11. We have begun the utilization of the Lindsay arsenal after twenty years of idleness, and propose that that development shall be continued and extended.
I come now to another point. I have been criticized in this house and outside with reference to not calling for competitive bids. I wish for a moment or two to compare the records of the two governments. The first instructions I gave to my officials in 1935 when I assumed the office of Minister of National Defence were that tenders were to be invited by advertisement wherever possible in regard to contracts over $5,000. Contracts, Mr. Speaker, in the Department of National Defence, may be handled in five ways:
1. By public advertisement.
2. Through selected bidders.
3. Through the war office, admiralty and air ministry.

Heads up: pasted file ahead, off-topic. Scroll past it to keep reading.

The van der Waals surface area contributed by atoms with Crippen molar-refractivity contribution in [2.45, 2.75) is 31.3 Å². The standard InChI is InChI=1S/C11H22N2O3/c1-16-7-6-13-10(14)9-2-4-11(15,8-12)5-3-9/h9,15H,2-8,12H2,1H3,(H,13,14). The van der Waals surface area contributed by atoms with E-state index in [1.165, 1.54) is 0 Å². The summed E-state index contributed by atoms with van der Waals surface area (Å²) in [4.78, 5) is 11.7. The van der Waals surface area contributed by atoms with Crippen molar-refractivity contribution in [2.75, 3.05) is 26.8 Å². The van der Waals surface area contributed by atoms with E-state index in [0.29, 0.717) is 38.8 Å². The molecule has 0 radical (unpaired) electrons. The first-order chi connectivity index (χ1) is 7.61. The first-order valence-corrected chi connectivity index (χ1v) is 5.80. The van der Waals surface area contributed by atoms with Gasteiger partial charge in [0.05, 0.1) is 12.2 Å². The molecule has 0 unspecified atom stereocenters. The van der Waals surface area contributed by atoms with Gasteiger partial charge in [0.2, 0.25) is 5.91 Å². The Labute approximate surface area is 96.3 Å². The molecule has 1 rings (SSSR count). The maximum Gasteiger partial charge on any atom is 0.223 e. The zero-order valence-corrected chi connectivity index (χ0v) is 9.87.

Defence Purchasing Board
4. Through sole manufacturers. This is usually for the replacement of parts.
5. Through submission to the interdepartmental committee in certain circumstances where competition is considered unavailable.
Where the department has to deal with sole competitors or with a particular manufacturer, there is no choice. There was no interdepartmental committee to review contracts in the days of the previous administration, so that method can be left aside for comparative purposes. But where competition is possible it is desirable that the widest possible competition be obtained, and the present government decided, having regard to the record of the previous administration, that there should be a change of practice.
Taking only those cases, in contracts over $5,000, where competition is possible, the following is the record of the late administration during the four and a half years from April 1, 1931, to October, 1935.
Mr. MacNiICOL: The minister is starting something new. What is the use of rehashing what has been done prior to 19357
Subtopic: CREATION OF DEFENCE PURCHASING BOARD TO ENTER INTO CONTRACTS FOR MUNITIONS, EQUIPMENT, MATERIALS AND SUPPLIES